Snarky Behavior

Entries tagged as ‘youtube’

“Unbelievable”

April 1, 2008 · Leave a Comment

Here’s some good ju-ju for the Bruins before the Final Four.  I could watch this clip forever.

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Amazing!

March 31, 2008 · 1 Comment

 This mash up of the dance scene from Band a Parte set to Junior Boys is utter genius and made my day.  Yet another reason to love the internet.
Guess what!?  After years of not getting it, I’m finally starting to dig electronic music.  It prickles my synapses. Mental stiumuli are a welcome order to combat the trench warfare memory attrition of  post-college binge drinking.

PS

If there’s anything out there sexier than Anna Karina dancing the Madison in a cashmere sweater and skirt, please forward it to me… I’d like to see it.

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Thoughts on Cloverfield

February 7, 2008 · Leave a Comment

1.) It was eerie watching this movie at Lincoln Center. I got the distinct impression that the New York audience was uneasy watching its city get dismantled. The cause of the destruction may have been sufficiently far-fetched to distance the plot from 9/11, but the visceral reminders of concrete clouds billowing through the streets made my stomach churn. The Blair-Witch style cinematography and embarrassingly written dialog didn’t help.

2.)  I “experienced” 9/11 remotely in Los Angeles… as did Director Matt Reeves. For us, it wasn’t a lived experience. It was an imagined experience. That is, we could only imagine the terror and panic that accompanied the collapse of those enormous towers.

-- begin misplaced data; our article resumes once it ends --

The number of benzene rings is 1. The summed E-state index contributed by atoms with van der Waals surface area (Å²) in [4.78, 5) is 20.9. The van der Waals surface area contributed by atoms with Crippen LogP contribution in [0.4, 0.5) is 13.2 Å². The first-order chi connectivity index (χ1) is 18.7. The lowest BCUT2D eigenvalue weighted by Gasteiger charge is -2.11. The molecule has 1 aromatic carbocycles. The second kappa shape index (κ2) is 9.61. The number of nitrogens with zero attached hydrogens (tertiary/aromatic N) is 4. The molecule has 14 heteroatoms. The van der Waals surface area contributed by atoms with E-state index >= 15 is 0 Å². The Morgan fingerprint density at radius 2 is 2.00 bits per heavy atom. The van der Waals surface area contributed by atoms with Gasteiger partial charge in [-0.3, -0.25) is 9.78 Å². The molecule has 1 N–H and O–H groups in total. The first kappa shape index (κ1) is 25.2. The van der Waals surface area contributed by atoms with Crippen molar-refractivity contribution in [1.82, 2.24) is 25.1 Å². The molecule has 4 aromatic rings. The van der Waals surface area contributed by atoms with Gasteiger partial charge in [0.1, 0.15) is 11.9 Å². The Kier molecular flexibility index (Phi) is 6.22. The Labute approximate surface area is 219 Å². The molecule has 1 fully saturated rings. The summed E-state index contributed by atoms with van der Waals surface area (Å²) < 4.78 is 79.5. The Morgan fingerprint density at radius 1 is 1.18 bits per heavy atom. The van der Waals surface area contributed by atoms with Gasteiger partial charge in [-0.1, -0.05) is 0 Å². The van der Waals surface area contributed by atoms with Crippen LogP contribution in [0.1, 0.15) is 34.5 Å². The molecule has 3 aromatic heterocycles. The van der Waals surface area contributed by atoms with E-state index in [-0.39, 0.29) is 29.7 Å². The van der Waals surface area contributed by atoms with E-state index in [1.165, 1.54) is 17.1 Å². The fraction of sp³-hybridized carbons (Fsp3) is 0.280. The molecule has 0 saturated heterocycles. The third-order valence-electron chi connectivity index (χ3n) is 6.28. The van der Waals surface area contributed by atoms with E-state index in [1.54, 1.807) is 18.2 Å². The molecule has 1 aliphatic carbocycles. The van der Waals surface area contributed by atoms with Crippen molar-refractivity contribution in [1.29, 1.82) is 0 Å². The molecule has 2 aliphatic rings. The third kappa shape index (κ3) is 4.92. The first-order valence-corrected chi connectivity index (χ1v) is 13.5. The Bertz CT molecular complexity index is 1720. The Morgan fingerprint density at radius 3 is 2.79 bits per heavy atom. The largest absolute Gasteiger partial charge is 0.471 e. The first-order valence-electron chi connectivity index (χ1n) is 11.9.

Now that I’m a New Yorker, I didn’t like seeing what an emergency evacuation of Manhattan might look like. I didn’t like watching the Empire State Building collapse, or the Brooklyn Bridge snap in two. I can understand the entertainment value to someone in the mid-west, or even the appeal abroad. But as a New Yorker, the whole Godzilla genre seems like it cashes in on a deeply perverted, recessed desire to see retribution enacted on what is portrayed or otherwise understood to be American “hedonism,” as embodied by the financial capital of the world.

This seems like the same destructive fascination that motivated Nero to allow Rome to burn, or me to introduce Earthquakes in SimCity.

3.)  I’ve written before about how shallow the Hollywood imagination has become when it comes to conceptualizing potential enemies to the American superpower. Most 4th of July movies involve “War of the Worlds” type scenarios where our destruction comes at the hand of extraterrestrial forces.  This tendency is boring, unimaginative, and dumb.  And, as my Italian friend points out, “it’s amazing what you Americans will think of to justify your military spending.”